At the end of a conversation with a Ukrainian official a few months after Russia’s invasion, I asked what her greatest worry was. She replied without hesitation: “That we will be forgotten.”
That will sound only too familiar to the opponents of a brutal regime thousands of kilometers away, in Myanmar. Nearly two years after a coup and increasingly out of global headlines, one of Southeast Asia’s poorest nations has slid into an intractable civil war. By announcing plans for an election later this year — on its own terms, of course — the military is gambling it can project just enough legitimacy to ease outside pressure. The wider region and the West must crank it up instead.
Myanmar’s troubles didn’t start on Feb. 1, 2021, when Senior General Min Aung Hlaing grabbed power — just before a newly elected parliament was due to be sworn in — but they certainly multiplied. A period of stuttering democracy came to an end when the junta disputed, then annulled, the election that had produced a landslide victory for Aung San Suu Kyi’s National League for Democracy. It prompted a surge of resistance and repression, as the armed forces clawed back what little ground they ceded when military rule was relaxed a decade earlier.
The situation has not improved with time, or with Min Aung Hlaing agreeing to the Association of Southeast Asian Nations’ five-point plan, which includes an immediate end to violence and dialogue among parties. In fact, it’s become a nightmare. The conflict has spread, with resistance movements across the country, sometimes alongside pre-existing ethnic armed groups. Refugees have spilled into neighboring nations, more than a million people are internally displaced, and organized crime has flourished. Inevitably, the regime has proven economically ruinous.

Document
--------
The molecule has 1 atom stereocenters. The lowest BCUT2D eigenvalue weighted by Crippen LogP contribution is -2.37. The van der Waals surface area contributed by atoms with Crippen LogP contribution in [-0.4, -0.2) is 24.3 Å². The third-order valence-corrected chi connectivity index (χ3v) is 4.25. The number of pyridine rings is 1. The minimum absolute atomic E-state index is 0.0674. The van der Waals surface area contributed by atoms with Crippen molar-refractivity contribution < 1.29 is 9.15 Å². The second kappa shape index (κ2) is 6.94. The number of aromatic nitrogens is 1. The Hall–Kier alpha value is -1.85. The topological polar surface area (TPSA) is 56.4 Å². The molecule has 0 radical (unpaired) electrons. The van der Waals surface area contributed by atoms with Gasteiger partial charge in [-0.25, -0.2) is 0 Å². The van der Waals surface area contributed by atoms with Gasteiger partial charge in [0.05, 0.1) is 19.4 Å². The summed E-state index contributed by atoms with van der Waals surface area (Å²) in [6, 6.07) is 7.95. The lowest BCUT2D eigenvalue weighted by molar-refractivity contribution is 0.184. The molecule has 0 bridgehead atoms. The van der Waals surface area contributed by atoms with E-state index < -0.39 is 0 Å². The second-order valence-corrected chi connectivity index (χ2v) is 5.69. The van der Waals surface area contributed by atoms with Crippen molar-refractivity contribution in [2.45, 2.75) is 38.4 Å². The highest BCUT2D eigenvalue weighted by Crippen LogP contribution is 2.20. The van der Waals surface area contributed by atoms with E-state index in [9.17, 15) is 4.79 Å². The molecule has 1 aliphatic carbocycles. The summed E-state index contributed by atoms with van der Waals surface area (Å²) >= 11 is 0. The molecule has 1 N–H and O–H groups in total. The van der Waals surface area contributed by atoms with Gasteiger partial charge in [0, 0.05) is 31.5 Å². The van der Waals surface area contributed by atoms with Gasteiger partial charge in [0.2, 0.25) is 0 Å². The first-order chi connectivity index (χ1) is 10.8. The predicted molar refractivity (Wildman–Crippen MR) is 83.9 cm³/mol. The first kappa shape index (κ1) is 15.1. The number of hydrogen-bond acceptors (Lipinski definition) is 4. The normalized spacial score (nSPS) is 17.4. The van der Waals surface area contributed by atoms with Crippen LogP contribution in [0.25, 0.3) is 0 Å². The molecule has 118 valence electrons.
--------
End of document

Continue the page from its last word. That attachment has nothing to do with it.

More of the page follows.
So far, soldiers have killed almost 2,800 people and arrested more than 17,400 in the crackdown on pro-democracy opponents; there have been death sentences for activists, some of them university students, and reports of extrajudicial executions. At least 60 people, including many civilians, died in air strike on a concert held by an ethnic minority group in October. Deposed leader Suu Kyi, meanwhile, faces a total prison term of 33 years — a symbol of the country’s dashed hopes, even if this one-time human-rights champion was left badly tainted by her denial of military atrocities against Myanmar’s Muslim Rohingya minority.
Amid all this, with a state of emergency running out, Min Aung Hlaing has plans for a vote. It’s an election a military-backed proxy party is near certain to win, with a little help from the junta’s evisceration of Suu Kyi’s NLD and some convenient changes to the rules. There is almost no chance of the ballot being free or fair, as the United Nations has already noted. Increased violence is a certainty.
Outsiders’ influence is limited, and certainly the exasperation is palpable. “I am just a special envoy. I am not Superman,” Cambodian Foreign Minister Prak Sokhonn, whose country chaired ASEAN last year, told journalists at a meeting in Phnom Penh. “I think that even Superman cannot solve the Myanmar problem.” But the wider region, Myanmar’s neighbors and the West are not entirely without options.
As Richard Horsey, senior Myanmar adviser with the International Crisis Group, put it to me, the first imperative is to stop the situation from getting worse. He points out that combined with the passage of time, the theater around the vote this year creates the risk — especially for non-democratic countries in the region — that foreign leaders will be tempted to accept the election result as the best of only bad options, and move on. After all, Myanmar has been a trouble spot for decades.